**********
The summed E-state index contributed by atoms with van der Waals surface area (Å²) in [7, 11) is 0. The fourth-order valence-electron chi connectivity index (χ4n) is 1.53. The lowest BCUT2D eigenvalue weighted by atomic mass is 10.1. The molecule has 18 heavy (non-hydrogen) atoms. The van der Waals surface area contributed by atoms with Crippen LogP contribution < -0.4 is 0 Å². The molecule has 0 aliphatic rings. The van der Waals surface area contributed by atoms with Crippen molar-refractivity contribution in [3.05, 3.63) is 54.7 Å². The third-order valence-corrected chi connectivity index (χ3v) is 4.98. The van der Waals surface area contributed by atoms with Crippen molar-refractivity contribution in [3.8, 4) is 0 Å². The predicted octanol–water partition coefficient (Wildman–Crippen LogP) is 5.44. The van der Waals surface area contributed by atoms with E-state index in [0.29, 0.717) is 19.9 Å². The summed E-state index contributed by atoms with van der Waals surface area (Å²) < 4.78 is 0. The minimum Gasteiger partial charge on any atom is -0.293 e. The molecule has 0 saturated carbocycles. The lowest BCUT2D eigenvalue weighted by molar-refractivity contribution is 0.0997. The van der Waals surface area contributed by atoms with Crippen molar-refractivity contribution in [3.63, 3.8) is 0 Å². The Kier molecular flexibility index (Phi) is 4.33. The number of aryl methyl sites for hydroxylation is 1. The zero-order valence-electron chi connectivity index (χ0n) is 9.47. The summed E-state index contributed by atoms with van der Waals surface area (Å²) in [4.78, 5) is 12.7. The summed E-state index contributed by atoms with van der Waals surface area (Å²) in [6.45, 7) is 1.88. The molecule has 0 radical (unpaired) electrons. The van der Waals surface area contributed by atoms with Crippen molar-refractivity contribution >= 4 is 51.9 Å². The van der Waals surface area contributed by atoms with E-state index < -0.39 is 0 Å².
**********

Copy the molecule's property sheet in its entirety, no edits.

The summed E-state index contributed by atoms with van der Waals surface area (Å²) in [7, 11) is 0. The fourth-order valence-electron chi connectivity index (χ4n) is 1.53. The lowest BCUT2D eigenvalue weighted by atomic mass is 10.1. The molecule has 18 heavy (non-hydrogen) atoms. The van der Waals surface area contributed by atoms with Crippen LogP contribution < -0.4 is 0 Å². The molecule has 0 aliphatic rings. The van der Waals surface area contributed by atoms with Crippen molar-refractivity contribution in [3.05, 3.63) is 54.7 Å². The third-order valence-corrected chi connectivity index (χ3v) is 4.98. The van der Waals surface area contributed by atoms with Crippen molar-refractivity contribution in [3.8, 4) is 0 Å². The predicted octanol–water partition coefficient (Wildman–Crippen LogP) is 5.44. The van der Waals surface area contributed by atoms with E-state index in [0.29, 0.717) is 19.9 Å². The summed E-state index contributed by atoms with van der Waals surface area (Å²) < 4.78 is 0. The minimum Gasteiger partial charge on any atom is -0.293 e. The molecule has 0 saturated carbocycles. The lowest BCUT2D eigenvalue weighted by molar-refractivity contribution is 0.0997. The van der Waals surface area contributed by atoms with Crippen molar-refractivity contribution in [3.63, 3.8) is 0 Å². The Kier molecular flexibility index (Phi) is 4.33. The number of aryl methyl sites for hydroxylation is 1. The zero-order valence-electron chi connectivity index (χ0n) is 9.47. The summed E-state index contributed by atoms with van der Waals surface area (Å²) in [4.78, 5) is 12.7. The summed E-state index contributed by atoms with van der Waals surface area (Å²) in [6.45, 7) is 1.88. The molecule has 0 radical (unpaired) electrons. The van der Waals surface area contributed by atoms with Crippen molar-refractivity contribution >= 4 is 51.9 Å². The van der Waals surface area contributed by atoms with E-state index < -0.39 is 0 Å².